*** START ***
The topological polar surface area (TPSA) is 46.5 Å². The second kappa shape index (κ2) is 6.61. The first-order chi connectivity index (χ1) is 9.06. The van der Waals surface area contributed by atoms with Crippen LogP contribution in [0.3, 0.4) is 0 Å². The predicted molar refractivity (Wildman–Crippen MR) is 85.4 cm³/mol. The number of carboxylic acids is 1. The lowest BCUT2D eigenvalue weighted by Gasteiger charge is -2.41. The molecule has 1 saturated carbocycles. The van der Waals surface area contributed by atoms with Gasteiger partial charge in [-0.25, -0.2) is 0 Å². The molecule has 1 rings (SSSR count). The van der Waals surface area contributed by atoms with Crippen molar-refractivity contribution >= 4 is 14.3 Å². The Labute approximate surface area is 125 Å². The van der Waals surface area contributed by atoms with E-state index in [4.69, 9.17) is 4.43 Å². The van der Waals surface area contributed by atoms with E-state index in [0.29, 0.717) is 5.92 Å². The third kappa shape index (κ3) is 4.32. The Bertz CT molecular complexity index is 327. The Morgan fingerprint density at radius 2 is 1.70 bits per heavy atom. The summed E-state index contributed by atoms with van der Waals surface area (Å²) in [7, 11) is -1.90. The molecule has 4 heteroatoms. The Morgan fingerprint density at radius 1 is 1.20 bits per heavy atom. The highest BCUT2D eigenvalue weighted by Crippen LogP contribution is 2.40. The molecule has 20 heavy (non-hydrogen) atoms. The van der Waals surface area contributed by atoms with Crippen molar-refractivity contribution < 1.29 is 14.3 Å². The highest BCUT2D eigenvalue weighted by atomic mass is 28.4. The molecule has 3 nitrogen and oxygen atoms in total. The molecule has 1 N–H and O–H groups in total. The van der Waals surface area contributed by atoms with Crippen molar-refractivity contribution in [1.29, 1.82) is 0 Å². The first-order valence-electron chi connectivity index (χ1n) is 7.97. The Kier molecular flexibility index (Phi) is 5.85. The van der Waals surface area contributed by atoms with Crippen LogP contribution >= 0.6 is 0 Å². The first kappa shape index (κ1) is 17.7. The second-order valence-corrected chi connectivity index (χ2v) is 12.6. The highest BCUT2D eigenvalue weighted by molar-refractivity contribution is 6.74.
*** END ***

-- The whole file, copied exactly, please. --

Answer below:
The topological polar surface area (TPSA) is 46.5 Å². The second kappa shape index (κ2) is 6.61. The first-order chi connectivity index (χ1) is 9.06. The van der Waals surface area contributed by atoms with Crippen LogP contribution in [0.3, 0.4) is 0 Å². The predicted molar refractivity (Wildman–Crippen MR) is 85.4 cm³/mol. The number of carboxylic acids is 1. The lowest BCUT2D eigenvalue weighted by Gasteiger charge is -2.41. The molecule has 1 saturated carbocycles. The van der Waals surface area contributed by atoms with Gasteiger partial charge in [-0.25, -0.2) is 0 Å². The molecule has 1 rings (SSSR count). The van der Waals surface area contributed by atoms with Crippen molar-refractivity contribution >= 4 is 14.3 Å². The Labute approximate surface area is 125 Å². The van der Waals surface area contributed by atoms with E-state index in [4.69, 9.17) is 4.43 Å². The van der Waals surface area contributed by atoms with E-state index in [0.29, 0.717) is 5.92 Å². The third kappa shape index (κ3) is 4.32. The Bertz CT molecular complexity index is 327. The Morgan fingerprint density at radius 2 is 1.70 bits per heavy atom. The summed E-state index contributed by atoms with van der Waals surface area (Å²) in [7, 11) is -1.90. The molecule has 4 heteroatoms. The Morgan fingerprint density at radius 1 is 1.20 bits per heavy atom. The highest BCUT2D eigenvalue weighted by Crippen LogP contribution is 2.40. The molecule has 20 heavy (non-hydrogen) atoms. The van der Waals surface area contributed by atoms with Crippen molar-refractivity contribution < 1.29 is 14.3 Å². The highest BCUT2D eigenvalue weighted by atomic mass is 28.4. The molecule has 3 nitrogen and oxygen atoms in total. The molecule has 1 N–H and O–H groups in total. The van der Waals surface area contributed by atoms with Crippen molar-refractivity contribution in [1.29, 1.82) is 0 Å². The first-order valence-electron chi connectivity index (χ1n) is 7.97. The Kier molecular flexibility index (Phi) is 5.85. The van der Waals surface area contributed by atoms with Crippen LogP contribution >= 0.6 is 0 Å². The first kappa shape index (κ1) is 17.7. The second-order valence-corrected chi connectivity index (χ2v) is 12.6. The highest BCUT2D eigenvalue weighted by molar-refractivity contribution is 6.74.